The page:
i have a strong niggling feeling inside me that i am a hair's breadth away from connecting this realisation with my budo work. i can see the superficial mechanics of this in my aikido and systema, but something is just slightly off. there is still something missing. my martial journey, at least in regards to this component, is not as developed as my therapuetic one.
just a self-reminder about what i'm planning to teach during the aikido classes that i take this year, continuing from my last post on this a few months ago:
uke and ukemi; expanding on the concept and role of uke and ukemi
atari and musubi
zanshin, mushin and takemusu aiki
irimi and tenkan; omote and ura
working in an enclosed space
training with eyes closed / blindfolded
feeling / being hit
using regular weapons, e.g. beer bottles, short sticks
tanto vs tanto
tanto vs taijutsu (ala Tomiki/Shodokan)
jo vs bokken
hmm.. okay.. obviously still lots that i haven't done yet. weird how i always feel like i've run out of things to cover, but when i look at this, i just realise the speck of dust that i've barely disturbed. looking at this list now, i can probably combine a few of these together depending on who attends class that night.
wow. 2012 has just zipped by, and we're almost through the second month of 2013 already. march is looking up to be a very busy month for me. plenty of training seminars for my day job, two Aikido weekend seminars, and one Systema seminar. i'm really excited--and i really hope i don't break my body doing all that...
april on the other hand would be a complete yin to the yang of march. i've booked in to a 10-day silent meditation program. that's gonna be super full-on for the mind whilst my body has a bit of a rest. let's see how we go shall we?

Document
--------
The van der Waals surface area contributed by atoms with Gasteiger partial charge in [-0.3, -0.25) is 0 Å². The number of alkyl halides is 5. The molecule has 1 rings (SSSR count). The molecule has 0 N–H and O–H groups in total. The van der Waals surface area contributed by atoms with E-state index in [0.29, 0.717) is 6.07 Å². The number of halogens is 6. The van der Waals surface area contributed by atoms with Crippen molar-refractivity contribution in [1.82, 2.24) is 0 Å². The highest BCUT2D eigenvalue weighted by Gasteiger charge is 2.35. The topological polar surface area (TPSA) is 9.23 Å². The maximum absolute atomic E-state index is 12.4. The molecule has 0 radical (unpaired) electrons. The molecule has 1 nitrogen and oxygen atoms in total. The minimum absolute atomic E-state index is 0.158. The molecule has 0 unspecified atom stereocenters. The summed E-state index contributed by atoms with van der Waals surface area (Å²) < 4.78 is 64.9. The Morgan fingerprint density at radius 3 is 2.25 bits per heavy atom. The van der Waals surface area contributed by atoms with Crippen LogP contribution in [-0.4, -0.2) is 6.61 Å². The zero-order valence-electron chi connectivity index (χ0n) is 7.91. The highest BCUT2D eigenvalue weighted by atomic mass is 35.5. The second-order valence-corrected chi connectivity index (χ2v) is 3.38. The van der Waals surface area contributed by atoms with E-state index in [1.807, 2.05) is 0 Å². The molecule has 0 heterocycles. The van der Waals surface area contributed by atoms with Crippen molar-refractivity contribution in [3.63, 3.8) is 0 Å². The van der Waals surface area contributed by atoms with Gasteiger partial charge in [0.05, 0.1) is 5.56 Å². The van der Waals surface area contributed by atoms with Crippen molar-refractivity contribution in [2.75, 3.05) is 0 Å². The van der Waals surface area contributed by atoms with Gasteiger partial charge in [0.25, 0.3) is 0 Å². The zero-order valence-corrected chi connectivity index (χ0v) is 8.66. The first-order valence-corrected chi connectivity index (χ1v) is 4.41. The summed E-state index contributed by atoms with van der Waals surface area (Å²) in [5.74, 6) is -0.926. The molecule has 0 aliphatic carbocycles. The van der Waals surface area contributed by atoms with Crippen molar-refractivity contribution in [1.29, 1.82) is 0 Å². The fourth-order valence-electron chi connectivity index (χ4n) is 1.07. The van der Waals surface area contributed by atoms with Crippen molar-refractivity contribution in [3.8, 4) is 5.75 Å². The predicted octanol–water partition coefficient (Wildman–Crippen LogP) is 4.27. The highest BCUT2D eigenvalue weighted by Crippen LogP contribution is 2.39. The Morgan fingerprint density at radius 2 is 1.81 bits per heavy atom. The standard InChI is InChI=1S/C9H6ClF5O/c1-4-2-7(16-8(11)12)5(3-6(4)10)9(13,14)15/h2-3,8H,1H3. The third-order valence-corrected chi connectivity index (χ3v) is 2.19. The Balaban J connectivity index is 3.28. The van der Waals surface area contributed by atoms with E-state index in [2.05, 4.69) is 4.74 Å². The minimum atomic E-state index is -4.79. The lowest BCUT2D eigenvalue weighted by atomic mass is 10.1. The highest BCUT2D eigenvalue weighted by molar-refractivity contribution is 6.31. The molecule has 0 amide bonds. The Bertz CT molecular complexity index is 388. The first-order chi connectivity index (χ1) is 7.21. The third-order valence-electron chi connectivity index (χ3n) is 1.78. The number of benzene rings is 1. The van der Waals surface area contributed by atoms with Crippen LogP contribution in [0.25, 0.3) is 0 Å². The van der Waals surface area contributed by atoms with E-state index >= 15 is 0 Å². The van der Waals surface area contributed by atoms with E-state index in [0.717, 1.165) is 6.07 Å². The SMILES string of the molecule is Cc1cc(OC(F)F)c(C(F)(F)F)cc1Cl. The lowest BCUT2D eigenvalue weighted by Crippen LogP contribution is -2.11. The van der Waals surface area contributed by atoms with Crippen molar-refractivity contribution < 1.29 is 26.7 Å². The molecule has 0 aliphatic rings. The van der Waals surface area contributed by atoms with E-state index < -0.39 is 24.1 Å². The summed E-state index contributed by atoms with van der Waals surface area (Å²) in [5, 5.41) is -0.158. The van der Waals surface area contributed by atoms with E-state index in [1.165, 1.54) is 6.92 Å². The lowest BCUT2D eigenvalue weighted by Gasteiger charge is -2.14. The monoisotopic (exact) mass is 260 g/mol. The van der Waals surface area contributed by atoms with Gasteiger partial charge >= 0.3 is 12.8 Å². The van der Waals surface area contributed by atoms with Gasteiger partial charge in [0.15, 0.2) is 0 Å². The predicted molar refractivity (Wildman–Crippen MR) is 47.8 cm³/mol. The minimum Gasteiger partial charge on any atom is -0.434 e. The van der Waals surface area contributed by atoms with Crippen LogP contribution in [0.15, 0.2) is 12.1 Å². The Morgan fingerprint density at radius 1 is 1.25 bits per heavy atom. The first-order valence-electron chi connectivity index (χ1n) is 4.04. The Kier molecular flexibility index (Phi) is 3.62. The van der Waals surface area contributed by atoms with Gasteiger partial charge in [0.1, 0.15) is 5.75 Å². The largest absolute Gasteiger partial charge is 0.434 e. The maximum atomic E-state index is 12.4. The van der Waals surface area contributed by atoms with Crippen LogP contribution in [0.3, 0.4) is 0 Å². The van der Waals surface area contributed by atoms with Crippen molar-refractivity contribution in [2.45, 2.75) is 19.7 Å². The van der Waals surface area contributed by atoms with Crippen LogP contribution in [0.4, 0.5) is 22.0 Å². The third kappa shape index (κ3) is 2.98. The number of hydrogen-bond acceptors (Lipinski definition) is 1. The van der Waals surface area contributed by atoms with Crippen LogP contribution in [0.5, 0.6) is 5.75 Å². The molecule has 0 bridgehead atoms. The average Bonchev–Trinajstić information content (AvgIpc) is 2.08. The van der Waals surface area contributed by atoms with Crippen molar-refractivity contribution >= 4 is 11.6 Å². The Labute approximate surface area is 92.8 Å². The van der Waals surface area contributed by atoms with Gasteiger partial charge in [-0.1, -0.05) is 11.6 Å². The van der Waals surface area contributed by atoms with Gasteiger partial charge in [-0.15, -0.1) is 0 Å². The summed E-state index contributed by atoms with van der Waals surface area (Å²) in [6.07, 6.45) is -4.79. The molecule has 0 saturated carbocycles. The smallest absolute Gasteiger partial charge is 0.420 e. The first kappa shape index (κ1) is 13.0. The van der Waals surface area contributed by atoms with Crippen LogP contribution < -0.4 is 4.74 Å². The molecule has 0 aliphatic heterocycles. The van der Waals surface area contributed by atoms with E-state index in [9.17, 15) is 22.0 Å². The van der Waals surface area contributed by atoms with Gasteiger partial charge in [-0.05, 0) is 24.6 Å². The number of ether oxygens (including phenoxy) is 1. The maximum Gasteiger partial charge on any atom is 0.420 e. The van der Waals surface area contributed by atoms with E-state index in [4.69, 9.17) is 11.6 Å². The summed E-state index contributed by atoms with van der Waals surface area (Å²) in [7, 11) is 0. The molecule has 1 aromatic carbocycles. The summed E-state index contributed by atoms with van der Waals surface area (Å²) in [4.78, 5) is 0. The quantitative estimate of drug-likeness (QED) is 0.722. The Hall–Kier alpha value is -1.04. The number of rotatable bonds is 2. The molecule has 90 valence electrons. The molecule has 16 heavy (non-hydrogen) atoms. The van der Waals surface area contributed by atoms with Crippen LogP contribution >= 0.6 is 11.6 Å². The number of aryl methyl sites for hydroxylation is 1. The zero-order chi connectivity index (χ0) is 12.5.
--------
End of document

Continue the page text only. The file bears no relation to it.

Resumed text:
excerpts from the Book of Chuang Tzu, Chapter 31 [an old fisherman lecturing Confucius]
The stranger looked distressed, then his expression changed and he said, 'It is very difficul, Sir, to make you understand! There was once a man who was frightened by his own shadow and scared of his own footprints, so he tried to escape them by running away. But every time he lifted his foot and brought it down, he made more footprints, and no matter how fast he ran, his shadow never left him. Thinking he was running too slowly, he ran faster, never ceasing until finally he exhausted himself and collapsed and died. He had no idea that by simply sitting in the shade he would have lost his shadow, nor that by resting quietly he would cases making footprints. He really was a great fool!
'You, Sir, try to distinguish the spheres of benevolence and righteousness, to explore the boundaries between agreement and disagreement, to study changes between rest and movement, to pontificate on giving and receiving, to order what is to be approved of and what disapproved of, to unify the limits of joy and anger, and yet you have barely escaped calamity. If you were to be serious in your cultivation of your own self, careful to guard the truth and willing to allow others to be as they are, then you could have avoided such problems. However, here you are, unable to cultivate yourself yet determined to improve others. Are you not obsessed with external things?'